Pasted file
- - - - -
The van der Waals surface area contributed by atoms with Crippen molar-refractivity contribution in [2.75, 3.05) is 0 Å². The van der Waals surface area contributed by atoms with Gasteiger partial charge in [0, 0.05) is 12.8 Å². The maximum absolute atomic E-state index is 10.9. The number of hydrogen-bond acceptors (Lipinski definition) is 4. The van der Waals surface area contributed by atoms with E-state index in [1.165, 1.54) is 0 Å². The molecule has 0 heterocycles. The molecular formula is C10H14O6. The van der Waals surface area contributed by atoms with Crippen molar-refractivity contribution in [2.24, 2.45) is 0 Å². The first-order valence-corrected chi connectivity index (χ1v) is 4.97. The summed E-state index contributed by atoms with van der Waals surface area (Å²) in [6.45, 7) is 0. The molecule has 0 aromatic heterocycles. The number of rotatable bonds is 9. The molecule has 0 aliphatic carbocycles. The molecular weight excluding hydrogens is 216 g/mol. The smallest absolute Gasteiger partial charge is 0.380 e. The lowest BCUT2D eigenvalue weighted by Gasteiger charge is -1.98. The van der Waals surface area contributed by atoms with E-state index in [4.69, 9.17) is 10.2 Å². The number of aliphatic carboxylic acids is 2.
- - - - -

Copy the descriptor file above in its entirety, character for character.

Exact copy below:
The van der Waals surface area contributed by atoms with Crippen molar-refractivity contribution in [2.75, 3.05) is 0 Å². The van der Waals surface area contributed by atoms with Gasteiger partial charge in [0, 0.05) is 12.8 Å². The maximum absolute atomic E-state index is 10.9. The number of hydrogen-bond acceptors (Lipinski definition) is 4. The van der Waals surface area contributed by atoms with E-state index in [1.165, 1.54) is 0 Å². The molecule has 0 heterocycles. The molecular formula is C10H14O6. The van der Waals surface area contributed by atoms with Crippen molar-refractivity contribution in [2.24, 2.45) is 0 Å². The first-order valence-corrected chi connectivity index (χ1v) is 4.97. The summed E-state index contributed by atoms with van der Waals surface area (Å²) in [6.45, 7) is 0. The molecule has 0 aromatic heterocycles. The number of rotatable bonds is 9. The molecule has 0 aliphatic carbocycles. The molecular weight excluding hydrogens is 216 g/mol. The smallest absolute Gasteiger partial charge is 0.380 e. The lowest BCUT2D eigenvalue weighted by Gasteiger charge is -1.98. The van der Waals surface area contributed by atoms with E-state index in [4.69, 9.17) is 10.2 Å². The number of aliphatic carboxylic acids is 2.